[OPEL:6204] Re: Marx and historical costs

Rakesh Bhandari (bhandari@phoenix.Princeton.EDU)
Sat, 21 Feb 1998 12:24:39 -0500 (EST)

A very interesting exchange between Andrew and Fred. Fred recently pointed
our attention to:

> If the changed circumstances mean that twice as much
> time, or alternatively half as much, is required for the
> same physical capital to be reproduced, then given an
> unchanged value of money, THIS CAPITAL, IF IT WAS
>The original capital advanced is not "spirited away," but it is

By physical capital, I think Marx means only raw materials or more
generally circulating capital costs. In the previous chapter, esp. the
section on revaluation and devaluation of capital, he specifies that he is
analyzing how changes in the reproduction costs of raw materials can effect
the rate of profit, independently of changes in the rate of surplus value.
If the reproduction costs of a raw material fall, the more capital tied up
in this specific 'circulating' form, the more the profit rate will be
raised. Yes, in this case the cheapening of constant capital raises the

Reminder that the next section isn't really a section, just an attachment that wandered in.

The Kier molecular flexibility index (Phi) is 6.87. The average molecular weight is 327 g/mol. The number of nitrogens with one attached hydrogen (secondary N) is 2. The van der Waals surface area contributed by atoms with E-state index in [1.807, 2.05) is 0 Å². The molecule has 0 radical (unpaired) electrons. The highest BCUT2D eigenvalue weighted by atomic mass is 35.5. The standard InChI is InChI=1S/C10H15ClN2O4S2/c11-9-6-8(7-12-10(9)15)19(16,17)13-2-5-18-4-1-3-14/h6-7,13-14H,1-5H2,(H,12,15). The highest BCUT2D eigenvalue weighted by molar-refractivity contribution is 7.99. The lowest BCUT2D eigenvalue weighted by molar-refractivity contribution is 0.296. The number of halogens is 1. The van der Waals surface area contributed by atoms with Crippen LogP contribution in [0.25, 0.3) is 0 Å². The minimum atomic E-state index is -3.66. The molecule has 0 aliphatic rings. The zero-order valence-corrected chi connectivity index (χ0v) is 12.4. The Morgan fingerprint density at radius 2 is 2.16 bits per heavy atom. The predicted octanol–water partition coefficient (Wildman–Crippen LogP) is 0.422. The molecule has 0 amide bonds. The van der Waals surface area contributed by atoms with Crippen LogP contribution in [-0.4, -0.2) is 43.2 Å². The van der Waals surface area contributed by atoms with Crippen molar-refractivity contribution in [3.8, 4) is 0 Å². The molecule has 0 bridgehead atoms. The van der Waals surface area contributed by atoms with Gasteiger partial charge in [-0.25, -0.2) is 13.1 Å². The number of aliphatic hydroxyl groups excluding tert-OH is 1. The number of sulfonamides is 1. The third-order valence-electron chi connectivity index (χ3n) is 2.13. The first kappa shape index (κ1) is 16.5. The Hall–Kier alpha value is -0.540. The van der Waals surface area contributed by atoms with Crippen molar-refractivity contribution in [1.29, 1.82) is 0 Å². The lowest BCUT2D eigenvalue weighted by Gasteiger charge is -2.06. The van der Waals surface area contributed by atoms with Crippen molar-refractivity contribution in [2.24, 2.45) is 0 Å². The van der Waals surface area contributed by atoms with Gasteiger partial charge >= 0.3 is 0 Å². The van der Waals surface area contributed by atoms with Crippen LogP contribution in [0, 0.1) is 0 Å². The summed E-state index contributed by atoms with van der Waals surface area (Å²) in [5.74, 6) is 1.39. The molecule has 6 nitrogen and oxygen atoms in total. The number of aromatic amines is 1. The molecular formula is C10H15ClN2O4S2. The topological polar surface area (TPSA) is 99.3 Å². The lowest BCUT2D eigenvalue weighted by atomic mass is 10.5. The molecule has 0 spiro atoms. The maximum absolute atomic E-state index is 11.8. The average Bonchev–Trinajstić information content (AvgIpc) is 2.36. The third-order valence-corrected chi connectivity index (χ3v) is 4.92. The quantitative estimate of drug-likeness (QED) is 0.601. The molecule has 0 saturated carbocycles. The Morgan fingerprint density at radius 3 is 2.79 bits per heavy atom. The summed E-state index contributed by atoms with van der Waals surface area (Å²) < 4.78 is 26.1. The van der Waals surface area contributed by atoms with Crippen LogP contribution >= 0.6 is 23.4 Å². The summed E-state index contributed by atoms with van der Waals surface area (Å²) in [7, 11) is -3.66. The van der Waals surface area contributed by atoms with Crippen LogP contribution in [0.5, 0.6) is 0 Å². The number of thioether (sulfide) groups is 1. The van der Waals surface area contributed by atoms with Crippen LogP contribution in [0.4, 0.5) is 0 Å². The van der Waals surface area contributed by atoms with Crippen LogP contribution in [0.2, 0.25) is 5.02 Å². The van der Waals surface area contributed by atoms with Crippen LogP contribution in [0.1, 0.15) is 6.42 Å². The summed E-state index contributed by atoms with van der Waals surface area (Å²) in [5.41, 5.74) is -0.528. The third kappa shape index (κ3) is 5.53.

rate of profit on both old and new investment.

However, Marx is clear that the situation is more difficult "once machines,
factory, buildings or any other kind of fixed capital have reached a
certain degree of maturity, so that they remained unchanged for a long
while at least in their basic construction [and]a further devaluation takes
place as a result of improvements in the method of fixed capital." For
Marx, this devaluation induces the bankruptcy of smaller and/or older
firms--the destruction of value tied up in fixed capital, machines,
factory; larger firms "often flourish only under their second owners, after
the first have gone bankrupt. The second owner, by buying them cheaply,
starts production with a smaller outlay of capital." (C, III, p. 209). It
seems to me inconceivable that firms could go bankrupt if devaluations of
constant capital simply raised the rate of profit for all firms. It is also
inconceivable that the rate of profit for the second owners would be raised
if there was significant destruction to the use value of the fixed capital
they have picked up for a song.